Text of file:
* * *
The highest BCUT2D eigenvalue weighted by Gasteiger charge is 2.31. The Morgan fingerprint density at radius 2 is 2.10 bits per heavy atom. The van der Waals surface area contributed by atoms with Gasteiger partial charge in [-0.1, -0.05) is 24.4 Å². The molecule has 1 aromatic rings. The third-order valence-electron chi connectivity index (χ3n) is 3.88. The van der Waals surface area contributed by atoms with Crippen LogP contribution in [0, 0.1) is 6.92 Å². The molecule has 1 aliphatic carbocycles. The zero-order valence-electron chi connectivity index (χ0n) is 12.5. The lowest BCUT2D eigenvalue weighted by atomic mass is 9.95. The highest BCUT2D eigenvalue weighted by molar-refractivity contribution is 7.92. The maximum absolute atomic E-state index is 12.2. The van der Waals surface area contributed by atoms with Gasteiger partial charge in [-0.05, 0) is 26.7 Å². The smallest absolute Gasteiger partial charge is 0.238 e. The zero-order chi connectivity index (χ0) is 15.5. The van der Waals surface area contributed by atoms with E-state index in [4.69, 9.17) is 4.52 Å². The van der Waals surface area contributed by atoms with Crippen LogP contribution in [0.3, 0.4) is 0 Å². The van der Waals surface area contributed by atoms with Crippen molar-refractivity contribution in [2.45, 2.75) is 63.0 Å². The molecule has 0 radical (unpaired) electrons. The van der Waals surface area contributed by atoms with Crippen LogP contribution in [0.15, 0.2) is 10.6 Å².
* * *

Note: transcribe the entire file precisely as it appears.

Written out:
The highest BCUT2D eigenvalue weighted by Gasteiger charge is 2.31. The Morgan fingerprint density at radius 2 is 2.10 bits per heavy atom. The van der Waals surface area contributed by atoms with Gasteiger partial charge in [-0.1, -0.05) is 24.4 Å². The molecule has 1 aromatic rings. The third-order valence-electron chi connectivity index (χ3n) is 3.88. The van der Waals surface area contributed by atoms with Crippen LogP contribution in [0, 0.1) is 6.92 Å². The molecule has 1 aliphatic carbocycles. The zero-order valence-electron chi connectivity index (χ0n) is 12.5. The lowest BCUT2D eigenvalue weighted by atomic mass is 9.95. The highest BCUT2D eigenvalue weighted by molar-refractivity contribution is 7.92. The maximum absolute atomic E-state index is 12.2. The van der Waals surface area contributed by atoms with Gasteiger partial charge in [-0.05, 0) is 26.7 Å². The smallest absolute Gasteiger partial charge is 0.238 e. The zero-order chi connectivity index (χ0) is 15.5. The van der Waals surface area contributed by atoms with E-state index in [4.69, 9.17) is 4.52 Å². The van der Waals surface area contributed by atoms with Crippen LogP contribution in [0.3, 0.4) is 0 Å². The van der Waals surface area contributed by atoms with Crippen molar-refractivity contribution in [2.45, 2.75) is 63.0 Å². The molecule has 0 radical (unpaired) electrons. The van der Waals surface area contributed by atoms with Crippen LogP contribution in [0.15, 0.2) is 10.6 Å².